Single Use Polystyrene Ban
The deadline for submissions on the Single-use Polystyrene Ban Policy has passed with no objections to the policy move received. The next step for Infrastructure Cook Islands (ICI) and the Solid Waste Committee is to submit the policy to Cabinet for consideration.
“The direction for managing waste holistically is the 4R Refuse, Reduce, Reuse and Recycle concept and making the decision to stop importing or using a product that is difficult to deal with or harmful is an example of Refuse” says Jaime Short of ICI. “Awareness only goes so far and the issues from non-biodegradable waste, especially plastic, is very real and it is time to act on what we know because we really do not have a choice” says Short.
Miss Cook Islands, Alanna Smith from Te Ipukarea Society is very excited to see this policy being pushed forward to Cabinet. In her recent experience in the Miss World competition she spoke of the significant waste management issues we have here in the Cook Islands, and about her work with the Te Ipukarea Society in raising awareness both within Government and among the general population. “A ban on polystyrene would be a significant step forward in addressing the issue, though there are many other forms of plastic pollution that we also need to make progress on” says Smith. Smith was particularly encouraged to hear that the Prime Minister shared her concern about plastic waste at the recent launch of the Joint National Action Plan for Climate Change and Disaster Risk reduction. He also said he was keen to see Government start moving on the issue.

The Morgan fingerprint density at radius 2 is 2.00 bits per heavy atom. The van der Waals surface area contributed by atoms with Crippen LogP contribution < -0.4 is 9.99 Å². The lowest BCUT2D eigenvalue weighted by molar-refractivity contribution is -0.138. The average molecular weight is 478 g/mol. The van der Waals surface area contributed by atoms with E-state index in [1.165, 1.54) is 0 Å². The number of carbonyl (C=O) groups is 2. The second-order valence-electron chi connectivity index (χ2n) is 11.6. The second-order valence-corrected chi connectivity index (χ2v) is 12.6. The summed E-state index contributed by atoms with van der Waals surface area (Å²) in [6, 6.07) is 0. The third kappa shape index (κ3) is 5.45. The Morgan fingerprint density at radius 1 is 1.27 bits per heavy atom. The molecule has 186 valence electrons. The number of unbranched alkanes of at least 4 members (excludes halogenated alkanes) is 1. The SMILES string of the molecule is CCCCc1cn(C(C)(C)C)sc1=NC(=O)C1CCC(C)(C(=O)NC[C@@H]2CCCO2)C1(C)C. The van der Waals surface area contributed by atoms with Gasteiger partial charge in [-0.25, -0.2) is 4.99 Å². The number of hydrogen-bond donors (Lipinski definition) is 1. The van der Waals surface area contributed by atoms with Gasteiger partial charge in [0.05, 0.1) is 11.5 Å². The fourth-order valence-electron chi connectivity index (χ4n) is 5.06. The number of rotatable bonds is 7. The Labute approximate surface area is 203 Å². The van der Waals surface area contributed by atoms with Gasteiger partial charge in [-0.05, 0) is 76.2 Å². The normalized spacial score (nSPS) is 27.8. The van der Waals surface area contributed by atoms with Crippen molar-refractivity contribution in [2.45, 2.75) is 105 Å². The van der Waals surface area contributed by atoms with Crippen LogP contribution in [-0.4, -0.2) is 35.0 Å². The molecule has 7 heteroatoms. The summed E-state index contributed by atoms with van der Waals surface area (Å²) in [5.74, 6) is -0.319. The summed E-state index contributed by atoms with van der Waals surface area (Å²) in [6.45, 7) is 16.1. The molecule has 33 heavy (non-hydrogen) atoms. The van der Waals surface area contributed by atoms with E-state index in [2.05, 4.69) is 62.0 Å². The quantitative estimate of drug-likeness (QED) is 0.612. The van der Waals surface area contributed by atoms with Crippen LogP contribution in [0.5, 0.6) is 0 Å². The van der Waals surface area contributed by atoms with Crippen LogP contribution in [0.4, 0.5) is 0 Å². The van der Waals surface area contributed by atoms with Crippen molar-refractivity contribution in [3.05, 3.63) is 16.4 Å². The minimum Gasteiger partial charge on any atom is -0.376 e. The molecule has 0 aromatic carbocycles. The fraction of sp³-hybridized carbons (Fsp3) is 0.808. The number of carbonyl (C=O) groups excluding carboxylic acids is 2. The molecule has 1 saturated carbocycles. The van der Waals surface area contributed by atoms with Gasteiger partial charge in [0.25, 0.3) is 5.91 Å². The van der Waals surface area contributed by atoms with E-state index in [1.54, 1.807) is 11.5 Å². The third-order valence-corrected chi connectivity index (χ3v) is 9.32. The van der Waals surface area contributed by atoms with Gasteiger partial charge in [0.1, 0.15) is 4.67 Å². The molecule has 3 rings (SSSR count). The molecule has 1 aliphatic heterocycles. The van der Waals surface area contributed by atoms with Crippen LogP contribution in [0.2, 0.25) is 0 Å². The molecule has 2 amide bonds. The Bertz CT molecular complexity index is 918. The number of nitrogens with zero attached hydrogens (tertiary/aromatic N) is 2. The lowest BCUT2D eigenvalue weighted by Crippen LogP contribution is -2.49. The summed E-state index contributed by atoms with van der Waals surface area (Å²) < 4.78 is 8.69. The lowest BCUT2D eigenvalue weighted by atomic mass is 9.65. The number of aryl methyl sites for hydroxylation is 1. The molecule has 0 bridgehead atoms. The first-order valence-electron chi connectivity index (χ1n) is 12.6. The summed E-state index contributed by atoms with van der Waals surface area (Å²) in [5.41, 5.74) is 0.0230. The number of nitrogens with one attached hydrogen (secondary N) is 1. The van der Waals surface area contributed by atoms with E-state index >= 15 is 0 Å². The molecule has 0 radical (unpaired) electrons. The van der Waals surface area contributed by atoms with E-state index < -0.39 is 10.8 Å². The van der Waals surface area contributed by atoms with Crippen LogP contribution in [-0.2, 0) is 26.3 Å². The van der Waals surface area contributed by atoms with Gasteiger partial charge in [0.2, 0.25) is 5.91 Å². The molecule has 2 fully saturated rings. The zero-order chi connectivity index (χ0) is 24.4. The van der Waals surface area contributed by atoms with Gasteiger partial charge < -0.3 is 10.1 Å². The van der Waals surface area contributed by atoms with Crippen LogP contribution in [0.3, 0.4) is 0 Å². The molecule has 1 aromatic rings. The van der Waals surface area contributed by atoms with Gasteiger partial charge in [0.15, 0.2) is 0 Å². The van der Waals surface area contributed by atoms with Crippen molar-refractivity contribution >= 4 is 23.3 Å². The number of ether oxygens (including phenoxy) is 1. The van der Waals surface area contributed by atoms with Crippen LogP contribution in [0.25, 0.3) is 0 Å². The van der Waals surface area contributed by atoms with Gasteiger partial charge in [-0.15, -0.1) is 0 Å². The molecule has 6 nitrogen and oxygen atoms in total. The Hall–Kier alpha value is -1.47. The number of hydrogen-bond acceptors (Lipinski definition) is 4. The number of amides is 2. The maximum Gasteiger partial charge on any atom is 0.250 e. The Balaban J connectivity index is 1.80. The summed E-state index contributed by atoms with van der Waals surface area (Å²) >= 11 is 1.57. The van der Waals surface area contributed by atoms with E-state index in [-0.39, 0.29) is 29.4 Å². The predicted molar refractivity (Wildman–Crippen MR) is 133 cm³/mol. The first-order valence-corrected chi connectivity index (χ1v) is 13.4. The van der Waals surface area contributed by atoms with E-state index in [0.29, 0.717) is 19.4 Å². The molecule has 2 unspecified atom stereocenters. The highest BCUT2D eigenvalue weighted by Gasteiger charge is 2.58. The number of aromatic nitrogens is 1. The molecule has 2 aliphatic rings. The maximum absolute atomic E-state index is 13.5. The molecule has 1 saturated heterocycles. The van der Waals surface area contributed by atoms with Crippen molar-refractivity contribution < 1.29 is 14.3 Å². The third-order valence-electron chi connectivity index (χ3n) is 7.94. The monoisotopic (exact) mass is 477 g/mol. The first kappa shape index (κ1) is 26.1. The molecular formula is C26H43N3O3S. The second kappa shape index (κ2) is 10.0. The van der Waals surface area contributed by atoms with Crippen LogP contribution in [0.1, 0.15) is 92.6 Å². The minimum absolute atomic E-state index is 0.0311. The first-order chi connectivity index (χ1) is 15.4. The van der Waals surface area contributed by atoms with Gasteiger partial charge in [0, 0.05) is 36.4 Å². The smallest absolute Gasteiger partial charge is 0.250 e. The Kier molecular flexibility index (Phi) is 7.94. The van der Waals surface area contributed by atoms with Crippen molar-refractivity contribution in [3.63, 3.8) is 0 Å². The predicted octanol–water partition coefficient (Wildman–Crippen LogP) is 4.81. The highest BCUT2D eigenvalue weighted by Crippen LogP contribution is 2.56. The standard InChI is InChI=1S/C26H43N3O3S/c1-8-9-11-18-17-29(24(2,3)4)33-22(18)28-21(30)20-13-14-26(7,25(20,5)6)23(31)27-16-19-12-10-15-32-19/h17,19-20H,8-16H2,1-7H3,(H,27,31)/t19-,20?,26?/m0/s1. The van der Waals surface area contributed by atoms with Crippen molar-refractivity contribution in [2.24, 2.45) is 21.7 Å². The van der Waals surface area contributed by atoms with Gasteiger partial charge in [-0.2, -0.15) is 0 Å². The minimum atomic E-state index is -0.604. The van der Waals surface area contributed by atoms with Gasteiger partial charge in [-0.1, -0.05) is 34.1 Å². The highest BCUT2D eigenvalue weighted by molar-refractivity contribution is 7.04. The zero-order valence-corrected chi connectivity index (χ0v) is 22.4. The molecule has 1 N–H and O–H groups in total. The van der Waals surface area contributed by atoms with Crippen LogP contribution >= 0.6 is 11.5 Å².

The Committee are moving to ban these products due to the fact that they are non-biodegradable and are a threat to human health and other living things. “It is now time to start implementing a better approach to waste management, some waste has a value here as compost or reusable items, but those such as polystyrene takeaway containers represent a one-time use product which does not breakdown in landfills. It litters our island and pollutes the ocean. Alternatives to polystyrene are available that are biodegradable and contribute positively to our national waste management goals” says Joseph Brider of the National Environment Service.
It is planned to place the import ban for polystyrene on a Schedule under the upcoming Solid Waste Act. This approach provides for a simpler method for adding other problematic products to the schedule of banned items over time. “Crown Law and the New Zealand Parliamentary Council office legal drafters are doing an amazing job taking our ‘wants’ and operational aspects and developing them into legislative language and providing advice and options on how we can shape the Act. We, the Solid Waste Committee expect this Act to come into effect before the end of 2018. We are hopeful that Cabinet will approve the single-use polystyrene ban, and if passed, we will ensure importers, vendors and the wider community are informed quickly” says Short. “There is no intention or desire to place hardship on anyone at all and we hope that consumers support the food vendors if there is a price increase in their favourite dish after the switch to alternatives” Short adds. “Alternatives do cost more than polystyrene at the moment but with more use, the alternatives should become cheaper over time. We hope to move on to other products that cause harm, and have better alternatives or are non-recyclable in the coming years for the benefit of our people, the environment and economy” says Short.
Download the final draft of the policy that will be submitted to Cabinet after June 2018 (submission held until the new Government is established).